Legal Instruments for the Protection of the Paramos

Regulations and production of knowledge

Carlos Enrique SarmientoInstituto Alexander von Humboldt Jessica ZapataInstituto Alexander von Humboldt

The temporal sequence of regulations related to paramo ecosystems may be divided into five phases. These phases have significant differences between the objectives and legal and technical instruments proposed for the implementation of territorial policies and its relationship to the academic sector, in addition to scientific production.

Due to the recognition of the value of paramo biodiversity and the importance of related

ecosystem services, these ecosystems have been privileged by the issuance of national and regional regulations directed towards their conservation, resulting in paramos being considered as strategic ecosystems. The revision of the regulations of the last 50 years, along with the production of scientific knowledge, suggests a strong influence of academia on the evolution of the legal framework that is applicable to these ecosystems, especially since Act 99 of 1993 and the inclusion of paramos in the two latest development plans, among other norms of territorial land-planning. An aspect not fully addressed in these regulations is the participation of society, which is an essential factor for the design, execution, and assessment of the public policies of the central government and regional environmental authorities.

The delimitation of paramos, an initiative originally established in the reformation of the Mining Code (Act 1382 of 2010), is a territorial land-planning tool that initially intended to forbid the development of new mining projects and progressively decrease existing mining activities. A particular characteristic of this regulatory framework was the indication that the cartographic reference for its application would be the "Atlas de Páramos" (Paramo Atlas), a publication of the Humboldt Institute. This characteristic marked a new phase of interactions between science and politics for the conservation of ecosystems.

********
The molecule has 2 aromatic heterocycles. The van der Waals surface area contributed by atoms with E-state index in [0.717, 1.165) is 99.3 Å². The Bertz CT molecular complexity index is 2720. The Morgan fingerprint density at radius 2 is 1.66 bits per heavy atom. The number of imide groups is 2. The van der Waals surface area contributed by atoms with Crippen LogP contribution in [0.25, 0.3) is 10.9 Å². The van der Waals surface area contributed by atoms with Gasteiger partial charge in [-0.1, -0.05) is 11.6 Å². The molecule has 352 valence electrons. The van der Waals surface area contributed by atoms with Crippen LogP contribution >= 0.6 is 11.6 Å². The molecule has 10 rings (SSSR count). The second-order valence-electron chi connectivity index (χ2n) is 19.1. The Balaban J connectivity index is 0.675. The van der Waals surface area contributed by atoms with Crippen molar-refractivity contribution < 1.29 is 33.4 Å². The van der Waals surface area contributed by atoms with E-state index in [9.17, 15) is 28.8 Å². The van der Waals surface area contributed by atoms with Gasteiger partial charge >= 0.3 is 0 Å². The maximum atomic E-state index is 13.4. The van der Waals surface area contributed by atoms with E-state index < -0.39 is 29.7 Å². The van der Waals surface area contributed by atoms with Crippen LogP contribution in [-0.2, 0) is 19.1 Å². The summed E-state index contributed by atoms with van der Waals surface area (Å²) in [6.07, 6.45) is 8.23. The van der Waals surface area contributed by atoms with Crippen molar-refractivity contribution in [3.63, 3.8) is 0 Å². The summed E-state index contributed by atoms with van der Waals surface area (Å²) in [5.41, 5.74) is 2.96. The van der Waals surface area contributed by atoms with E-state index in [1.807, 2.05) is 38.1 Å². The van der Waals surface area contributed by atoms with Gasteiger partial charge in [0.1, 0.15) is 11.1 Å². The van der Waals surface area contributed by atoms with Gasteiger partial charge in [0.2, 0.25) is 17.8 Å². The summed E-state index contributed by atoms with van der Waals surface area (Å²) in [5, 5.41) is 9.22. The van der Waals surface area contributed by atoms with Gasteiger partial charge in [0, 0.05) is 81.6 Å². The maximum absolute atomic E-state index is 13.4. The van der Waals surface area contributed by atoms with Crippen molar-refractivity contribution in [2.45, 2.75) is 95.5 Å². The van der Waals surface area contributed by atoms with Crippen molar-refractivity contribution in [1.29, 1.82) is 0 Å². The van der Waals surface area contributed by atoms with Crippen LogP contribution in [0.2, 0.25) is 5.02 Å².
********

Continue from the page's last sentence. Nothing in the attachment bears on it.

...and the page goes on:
Although this reform was declared to be unconstitutional, national development plans (2010-2014 and 2014-2018) have maintained special protection policies for these ecosystems, with some modifications related to forbidden or regulated activities and cartographic definitions. This has created a new challenge for scientific production about paramos, especially since 2013, because research ordered by law for their delimitation must include economic, social, and environmental aspects.

These last modifications signify the recognition of the social and ecological complexity of paramos within their regulatory framework, and, in this sense, a feat for public opinion and the management of knowledge. However, it could also be considered that recent changes in norms and instruments respond to specific interests, making the cartographic definition and representation more complex. The sentence number 035 of 2016 of the Constitutional Court marks a new milestone in terms of taking into consideration the knowledge about paramo ecosystems and its interactions with territorial land-planning instruments.